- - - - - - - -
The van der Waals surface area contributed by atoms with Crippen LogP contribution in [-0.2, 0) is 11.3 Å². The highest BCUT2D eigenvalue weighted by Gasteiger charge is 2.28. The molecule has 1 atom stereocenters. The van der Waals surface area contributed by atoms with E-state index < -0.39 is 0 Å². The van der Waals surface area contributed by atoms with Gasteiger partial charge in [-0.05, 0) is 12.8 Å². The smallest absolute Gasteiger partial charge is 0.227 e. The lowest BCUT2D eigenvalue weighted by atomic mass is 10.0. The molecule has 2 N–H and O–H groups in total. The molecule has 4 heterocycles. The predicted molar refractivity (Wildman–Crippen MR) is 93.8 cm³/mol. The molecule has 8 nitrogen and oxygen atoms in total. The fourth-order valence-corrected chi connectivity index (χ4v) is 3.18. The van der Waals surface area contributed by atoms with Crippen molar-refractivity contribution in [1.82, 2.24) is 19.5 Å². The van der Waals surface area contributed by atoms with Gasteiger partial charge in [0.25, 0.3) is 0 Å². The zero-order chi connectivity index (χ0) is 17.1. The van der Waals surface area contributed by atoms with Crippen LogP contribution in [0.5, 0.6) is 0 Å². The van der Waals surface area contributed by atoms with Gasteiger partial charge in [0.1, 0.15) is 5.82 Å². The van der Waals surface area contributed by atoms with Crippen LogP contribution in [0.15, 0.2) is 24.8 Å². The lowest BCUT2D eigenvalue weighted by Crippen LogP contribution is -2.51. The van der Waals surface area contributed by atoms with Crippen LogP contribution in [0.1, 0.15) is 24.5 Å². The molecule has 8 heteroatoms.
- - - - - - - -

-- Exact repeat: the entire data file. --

The van der Waals surface area contributed by atoms with Crippen LogP contribution in [-0.2, 0) is 11.3 Å². The highest BCUT2D eigenvalue weighted by Gasteiger charge is 2.28. The molecule has 1 atom stereocenters. The van der Waals surface area contributed by atoms with E-state index < -0.39 is 0 Å². The van der Waals surface area contributed by atoms with Gasteiger partial charge in [-0.05, 0) is 12.8 Å². The smallest absolute Gasteiger partial charge is 0.227 e. The lowest BCUT2D eigenvalue weighted by atomic mass is 10.0. The molecule has 2 N–H and O–H groups in total. The molecule has 4 heterocycles. The predicted molar refractivity (Wildman–Crippen MR) is 93.8 cm³/mol. The molecule has 8 nitrogen and oxygen atoms in total. The fourth-order valence-corrected chi connectivity index (χ4v) is 3.18. The van der Waals surface area contributed by atoms with Crippen molar-refractivity contribution in [1.82, 2.24) is 19.5 Å². The van der Waals surface area contributed by atoms with Gasteiger partial charge in [0.25, 0.3) is 0 Å². The zero-order chi connectivity index (χ0) is 17.1. The van der Waals surface area contributed by atoms with Crippen LogP contribution in [0.5, 0.6) is 0 Å². The van der Waals surface area contributed by atoms with Gasteiger partial charge in [0.1, 0.15) is 5.82 Å². The van der Waals surface area contributed by atoms with Crippen LogP contribution in [0.15, 0.2) is 24.8 Å². The lowest BCUT2D eigenvalue weighted by Crippen LogP contribution is -2.51. The van der Waals surface area contributed by atoms with Crippen LogP contribution in [0.1, 0.15) is 24.5 Å². The molecule has 8 heteroatoms.